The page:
And Sometimes, They Call

Written by C.W. Walker

 

Think back to when you were a kid and you had a favorite program. And on that favorite program, no doubt, there was an actor or actress that you absolutely loved. Maybe you were attracted by the character they played, or the way they looked, or simply the way they smiled.

And you followed that actor or actress for years afterward. You always knew what TV series or film or even stage show they were in; you probably saw most or all of the performances.

Now, imagine that actor or actress, the one you’ve only seen on screen or maybe in person from afar…calls up on the phone one day, asking for you by name.

This happened to me.

When I was 12, the hottest show on television was The Man from U.N.C.L.E. [Go ahead: google it. There are clips on YouTube too.]

It's so difficult to recreate what childhood was like some 50 years ago. There was no internet obviously, but also no DVDs, no VCRs, no cable (except in rural areas), no cable networks, no IM, no cell phones. The portable radios were tinny transistor types. Music came on records. There were only three networks and in some parts of the US, less than that. Most houses had one black and white set, usually controlled by the father of the house. If you wanted to watch a program, you had to negotiate with Dad.

One. Television. Set. Our lifeline to the rest of the world.

And then in 1964, The Man from U.N.C.L.E. appeared. It wasn't children's programming—these were grown up men—but young people all over the US and eventually in other countries as well, most notably the UK and Japan, embraced it. It wasn't originally meant for us, but it was ours in a way programs had never been previously. TV Guide noted that there had been "nothing" like MFU before: the magazine called it "the mystic cult of millions."

 

The stars, Robert Vaughn and David McCallum were mobbed everywhere they went. Even the Beatles fanboyed over them and in 1965, it didn't get much bigger than the Beatles. They epitomized Cool: handsome, charismatic—sexy—at a time when no one even talked about sex.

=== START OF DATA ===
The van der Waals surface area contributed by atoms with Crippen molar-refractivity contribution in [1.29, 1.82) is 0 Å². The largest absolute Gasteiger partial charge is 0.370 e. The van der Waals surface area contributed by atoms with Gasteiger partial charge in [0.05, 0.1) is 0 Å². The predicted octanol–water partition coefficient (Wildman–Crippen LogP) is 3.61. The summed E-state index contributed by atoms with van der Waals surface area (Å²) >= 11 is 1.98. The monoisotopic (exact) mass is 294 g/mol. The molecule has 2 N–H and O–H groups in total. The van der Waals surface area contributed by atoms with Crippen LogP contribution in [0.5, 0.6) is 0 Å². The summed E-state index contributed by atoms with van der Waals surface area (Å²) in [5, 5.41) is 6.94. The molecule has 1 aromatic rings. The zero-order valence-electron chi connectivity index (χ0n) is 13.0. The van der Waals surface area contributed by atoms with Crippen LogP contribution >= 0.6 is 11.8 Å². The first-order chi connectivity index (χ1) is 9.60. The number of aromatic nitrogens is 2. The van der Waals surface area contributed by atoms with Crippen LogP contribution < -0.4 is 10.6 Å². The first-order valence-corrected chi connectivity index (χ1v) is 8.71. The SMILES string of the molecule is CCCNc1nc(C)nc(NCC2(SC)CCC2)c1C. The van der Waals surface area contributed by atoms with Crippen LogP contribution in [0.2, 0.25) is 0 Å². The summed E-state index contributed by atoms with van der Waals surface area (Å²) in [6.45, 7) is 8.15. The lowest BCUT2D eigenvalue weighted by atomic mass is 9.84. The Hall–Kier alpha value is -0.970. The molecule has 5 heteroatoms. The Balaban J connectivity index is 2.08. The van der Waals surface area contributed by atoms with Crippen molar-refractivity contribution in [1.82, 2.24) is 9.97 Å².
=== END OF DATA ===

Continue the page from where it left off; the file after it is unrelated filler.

The premise of the series was that these two international secret agents , Napoleon Solo and Illya Kuryakin (picture James Bond if his partner and best friend was Russian) would recruit average, everyday type folks—housewives,, teachers, college students, even children—to help them save the world.

Man, we all hoped one day, they’d come knocking on our doors.

My favorite was Robert Vaughn who played the lead agent, Solo. Outside of the series, Mr. Vaughn was a prominent Democrat, an outspoken critic of the Vietnam War. It was rumored that he might go into politics after the series ended, but for various reasons, he never did. Still, even after The Man from U.N.C.L.E. was canceled in 1968, I followed his career. I watched him bravely debate William F. Buckley, a prominent conservative at the time—sort of a much smarter and classier Bill O’Reilly—on Buckley’s program, Firing Line. A lot of folks thought Vaughn won the debate or, at least, got it to a draw. I watched him in films like BullittTowering Inferno, and Superman III. Then I went back, to find his older films like The Magnificent 7 and The Young Philadelphians, for which he was nominated for an Oscar. He also was nominated for an Emmy for the miniseries, Washington: Behind Closed Doors. I noted when he got married the same year I did. A decade or so later, I saw him on stage (in person, finally!) in Inherit the Wind at Papermill Playhouse and in Love Letters on Broadway.